well the club fair was okay I guess. Unfortunately my booth partner never showed (grrr!) so I had to take down our booth and go to class after only half the fair (and right during hte busiest time, lunch :mad: ). I got a few people's signatures but mostly I got people saying stuff like "quiz bowl, what's that" and then when they found it was a trivia game they left. I think in retrospect the trophy hurt more than it helped (it scared some people off) and next time I hope the fair is indoors so I can plug in the buzzers and have people play for candy! (by the way I forgot hte candy in my car, yet another unfortunate event, just call me Lemony Snicket). I started off by the last ten minutes by asking people questions on the topic of their choice. This worked well.

So in retrospect for those who are interested here is what I have concluded:

1) Don't put trophies (at least in a city like Miami where there are virtually no academic or quiz bowl teams). It intimidates people
2) Make it seem informal and flexible (people don't like committments)
3) Ask intramural questions even for people who aren't interested so you attract a crowd. Give candy as incentive
4) Have buzzer systems plugged in
5) Don't bring up academics AT ALL. Talk about trivia more and let them choose a category (that way they are more inclined to get it right and come to a meeting)
6) Make sure you have a dependable replacement :mad:
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Post by csrjjsmp »

miamiqb wrote:2) Make it seem informal and flexible (people don't like committments)
Won't that attract more flaky people?
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Post by STPickrell »

csrjjsmp wrote:
miamiqb wrote:2) Make it seem informal and flexible (people don't like committments)
Won't that attract more flaky people?
I agree -- it is better to have 4-5 people you can count on as opposed to 15-20 people who are liable to bail on you without even telling you.
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Post by miamiqb »

StPickrell wrote:
csrjjsmp wrote:
miamiqb wrote:2) Make it seem informal and flexible (people don't like committments)
Won't that attract more flaky people?
I agree -- it is better to have 4-5 people you can count on as opposed to 15-20 people who are liable to bail on you without even telling you.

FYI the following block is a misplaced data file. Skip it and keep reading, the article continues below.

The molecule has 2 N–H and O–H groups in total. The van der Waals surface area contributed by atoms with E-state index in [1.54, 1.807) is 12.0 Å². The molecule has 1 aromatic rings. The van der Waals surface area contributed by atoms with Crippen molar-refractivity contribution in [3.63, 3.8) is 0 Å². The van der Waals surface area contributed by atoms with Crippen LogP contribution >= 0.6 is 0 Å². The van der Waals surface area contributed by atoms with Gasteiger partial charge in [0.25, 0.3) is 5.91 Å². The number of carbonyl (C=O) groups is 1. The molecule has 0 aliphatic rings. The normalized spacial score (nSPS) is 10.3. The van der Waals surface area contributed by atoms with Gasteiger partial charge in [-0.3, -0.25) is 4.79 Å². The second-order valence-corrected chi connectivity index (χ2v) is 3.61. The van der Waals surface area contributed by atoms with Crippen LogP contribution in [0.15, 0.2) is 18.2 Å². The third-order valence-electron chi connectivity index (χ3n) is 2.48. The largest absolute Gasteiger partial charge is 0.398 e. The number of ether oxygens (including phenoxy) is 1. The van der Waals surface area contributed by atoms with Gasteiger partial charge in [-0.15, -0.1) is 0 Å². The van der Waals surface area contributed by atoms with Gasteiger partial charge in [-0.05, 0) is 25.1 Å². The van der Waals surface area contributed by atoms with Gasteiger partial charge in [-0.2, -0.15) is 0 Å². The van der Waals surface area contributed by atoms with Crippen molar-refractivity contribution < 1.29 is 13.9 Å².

Perhaps I phrased it wrongly....when people asked what time practice was I said that it was flexible in the sense that hte membership decides the time and date, and informal in that you can walk in and out when you want.

Isn't it important to have a mix of dependable nad fringe members? Because the dependable people will sign up anyways...
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Post by ValenciaQBowl »

My experience in recruiting folks who've never heard of the game is that letting them think that full practice attendance is flexible/optional isn't a bad idea, especially when your team practices six hours a week. The key is to get them to come once or twice without worrying about committing; if they're going to be any good, they'll see how fun it is and want to stay, but some might balk if told they must commit to so much time before they've ever really experienced it.
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Post by miamiqb »

ValenciaQBowl wrote:My experience in recruiting folks who've never heard of the game is that letting them think that full practice attendance is flexible/optional isn't a bad idea, especially when your team practices six hours a week. The key is to get them to come once or twice without worrying about committing; if they're going to be any good, they'll see how fun it is and want to stay, but some might balk if told they must commit to so much time before they've ever really experienced it.
exactly my idea...I just couldn't put it into words :wink: